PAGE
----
How to install MySQL 8.0 server on Ubuntu

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MySQL is an open-source relational database management system (RDBMS). Its name is a combination of My and SQL the abbreviation for Structured Query Language. A relational database organizes data into one or more data tables in which data types may be related to each other; these relations help structure the data. SQL is a language programmers use to create, modify and extract data from the relational database, as well as control user access to the database.

Installing MySQL server

MySQL is available and can be installed using the apt packaging system:

sudo apt-get update && sudo apt-get install mysql-server

This will download and install MySQL server but leaves it insecure. To run the wizard and adjust security, execute the following command:

sudo mysql_secure_installation

It will prompt you some security options that you should answer:mysql_security_wizard1.png

mysql_security_wizard2.png

mysql_security_wizard3.png

mysql_security_wizard4.png

mysql_security_wizard5.png

mysql_security_wizard6.png

Checking MySQL server

Usually, MySQL service is automatically started once the package is configured. To check whether the MySQL server is up and running or not, use this command:

sudo systemctl status mysql.service

It will output the current server status:

mysql_status.png

If MySQL server does not automatically start, you can use the following command to start it:

sudo systemctl start mysql

And start it automatically at system startup:

sudo systemctl enable mysql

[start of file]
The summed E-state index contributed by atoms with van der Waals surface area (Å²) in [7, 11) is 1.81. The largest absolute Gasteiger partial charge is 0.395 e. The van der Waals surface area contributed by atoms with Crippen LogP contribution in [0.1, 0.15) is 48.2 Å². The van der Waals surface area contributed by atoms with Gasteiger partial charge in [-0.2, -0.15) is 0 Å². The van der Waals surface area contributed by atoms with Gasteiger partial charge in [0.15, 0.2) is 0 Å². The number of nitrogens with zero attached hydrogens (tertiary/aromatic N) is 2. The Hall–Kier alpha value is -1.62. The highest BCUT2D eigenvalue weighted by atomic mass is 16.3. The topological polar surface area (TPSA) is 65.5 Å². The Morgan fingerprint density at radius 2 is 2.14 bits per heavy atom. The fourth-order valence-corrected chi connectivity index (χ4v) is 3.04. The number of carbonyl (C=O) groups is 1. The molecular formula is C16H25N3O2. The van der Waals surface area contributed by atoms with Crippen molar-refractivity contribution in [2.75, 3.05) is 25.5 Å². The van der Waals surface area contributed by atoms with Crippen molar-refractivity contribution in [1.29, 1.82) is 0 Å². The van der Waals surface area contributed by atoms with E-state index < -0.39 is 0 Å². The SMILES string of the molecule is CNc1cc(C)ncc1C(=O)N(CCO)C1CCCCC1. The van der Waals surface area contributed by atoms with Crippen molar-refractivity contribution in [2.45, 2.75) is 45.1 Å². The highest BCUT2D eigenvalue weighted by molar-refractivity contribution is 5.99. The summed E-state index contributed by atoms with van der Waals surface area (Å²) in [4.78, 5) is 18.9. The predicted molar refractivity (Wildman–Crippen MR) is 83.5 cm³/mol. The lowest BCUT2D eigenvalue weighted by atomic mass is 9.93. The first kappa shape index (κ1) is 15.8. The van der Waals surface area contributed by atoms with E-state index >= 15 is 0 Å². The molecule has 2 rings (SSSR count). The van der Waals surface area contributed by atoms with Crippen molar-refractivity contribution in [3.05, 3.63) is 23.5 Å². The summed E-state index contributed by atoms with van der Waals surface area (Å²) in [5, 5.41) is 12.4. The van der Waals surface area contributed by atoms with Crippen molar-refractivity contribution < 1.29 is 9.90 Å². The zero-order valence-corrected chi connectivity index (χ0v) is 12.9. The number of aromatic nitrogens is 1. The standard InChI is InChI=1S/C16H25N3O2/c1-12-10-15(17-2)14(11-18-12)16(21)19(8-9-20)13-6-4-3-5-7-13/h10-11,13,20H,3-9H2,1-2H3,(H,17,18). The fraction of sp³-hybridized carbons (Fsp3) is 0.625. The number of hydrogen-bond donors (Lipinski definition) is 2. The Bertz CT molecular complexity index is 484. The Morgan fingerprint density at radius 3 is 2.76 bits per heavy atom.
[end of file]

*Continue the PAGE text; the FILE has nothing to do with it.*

Connect to MySQL server

To launch the first SQL queries we must connect with the created user (in our case root):

sudo mysql -u root -p

It will prompt for the password of the root account:

mysql_login.png

Now you can run your MySQL queries.

Creating MySQL users (optional)

Previously we used root user to login and run queries. Everything works fine but... it can be insecure.
This user has full privileges over the MySQL server and can insert, update, delete, alter, flush... whole database. Because of this, it's recommended to use a different user for non-administrative tasks.

With successful MySQL connection with root user and inside the server, we can create a new user with the following command:

CREATE USER 'user'@'localhost' IDENTIFIED BY 'password';

Replace the user and password fields with desired values. In our example we will use:

user: mysql_user
pass: hsy7yD5KS9FuQrk!

mysql_user_create.png

After creating new user, appropriate privileges must be granted. The general syntax for granting user privileges is as follows:

GRANT PRIVILEGE ON database.table TO 'user'@'host';

The PRIVILEGE value defines what actions the user is allowed to perform (one or several comma separated) on the specified database and table. You can grant a user privileges globally by entering asterisks (*) instead of the database and table names. Privileges will be granted to the user for the choosen host (it can be localhost, remote IP address or percent (%) for any host).

In our example, we want to grant all privileges on all databases and tables (not recommended in real applications):

GRANT ALL PRIVILEGES ON * . * TO 'mysql_user'@'localhost';

mysql_user_privileges.png

Finally, apply the changes and clear cache:

FLUSH PRIVILEGES;

mysql_user_privileges_flush.png

Your MySQL server is now up and running.

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